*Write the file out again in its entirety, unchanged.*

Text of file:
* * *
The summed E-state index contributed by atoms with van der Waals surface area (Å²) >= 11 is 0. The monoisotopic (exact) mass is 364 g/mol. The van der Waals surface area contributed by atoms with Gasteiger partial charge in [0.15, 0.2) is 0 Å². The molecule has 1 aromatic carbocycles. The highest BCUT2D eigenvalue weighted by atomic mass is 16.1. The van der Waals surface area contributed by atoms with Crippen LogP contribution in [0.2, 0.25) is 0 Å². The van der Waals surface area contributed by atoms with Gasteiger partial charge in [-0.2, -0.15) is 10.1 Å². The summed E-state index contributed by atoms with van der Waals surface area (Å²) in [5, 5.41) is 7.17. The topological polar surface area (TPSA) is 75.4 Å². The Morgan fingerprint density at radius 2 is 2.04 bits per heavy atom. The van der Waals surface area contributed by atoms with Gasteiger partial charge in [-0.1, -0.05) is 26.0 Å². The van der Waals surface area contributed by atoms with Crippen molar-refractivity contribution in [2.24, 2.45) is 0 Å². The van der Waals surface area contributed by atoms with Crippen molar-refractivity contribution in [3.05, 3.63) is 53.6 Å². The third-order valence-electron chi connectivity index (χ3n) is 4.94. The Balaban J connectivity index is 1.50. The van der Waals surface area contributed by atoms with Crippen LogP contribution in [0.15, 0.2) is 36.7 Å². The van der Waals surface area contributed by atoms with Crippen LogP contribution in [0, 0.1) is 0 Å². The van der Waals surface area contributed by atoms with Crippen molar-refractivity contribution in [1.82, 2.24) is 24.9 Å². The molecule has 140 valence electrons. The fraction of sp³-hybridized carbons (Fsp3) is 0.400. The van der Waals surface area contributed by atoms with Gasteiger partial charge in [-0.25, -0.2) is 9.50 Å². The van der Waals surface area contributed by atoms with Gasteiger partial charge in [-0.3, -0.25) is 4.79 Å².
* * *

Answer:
The summed E-state index contributed by atoms with van der Waals surface area (Å²) >= 11 is 0. The monoisotopic (exact) mass is 364 g/mol. The van der Waals surface area contributed by atoms with Gasteiger partial charge in [0.15, 0.2) is 0 Å². The molecule has 1 aromatic carbocycles. The highest BCUT2D eigenvalue weighted by atomic mass is 16.1. The van der Waals surface area contributed by atoms with Crippen LogP contribution in [0.2, 0.25) is 0 Å². The van der Waals surface area contributed by atoms with Gasteiger partial charge in [-0.2, -0.15) is 10.1 Å². The summed E-state index contributed by atoms with van der Waals surface area (Å²) in [5, 5.41) is 7.17. The topological polar surface area (TPSA) is 75.4 Å². The Morgan fingerprint density at radius 2 is 2.04 bits per heavy atom. The van der Waals surface area contributed by atoms with Gasteiger partial charge in [-0.1, -0.05) is 26.0 Å². The van der Waals surface area contributed by atoms with Crippen molar-refractivity contribution in [2.24, 2.45) is 0 Å². The van der Waals surface area contributed by atoms with Crippen molar-refractivity contribution in [3.05, 3.63) is 53.6 Å². The third-order valence-electron chi connectivity index (χ3n) is 4.94. The Balaban J connectivity index is 1.50. The van der Waals surface area contributed by atoms with Crippen LogP contribution in [0.15, 0.2) is 36.7 Å². The van der Waals surface area contributed by atoms with Crippen LogP contribution in [0, 0.1) is 0 Å². The van der Waals surface area contributed by atoms with Crippen molar-refractivity contribution in [1.82, 2.24) is 24.9 Å². The molecule has 140 valence electrons. The fraction of sp³-hybridized carbons (Fsp3) is 0.400. The van der Waals surface area contributed by atoms with Gasteiger partial charge in [-0.25, -0.2) is 9.50 Å². The van der Waals surface area contributed by atoms with Gasteiger partial charge in [-0.3, -0.25) is 4.79 Å².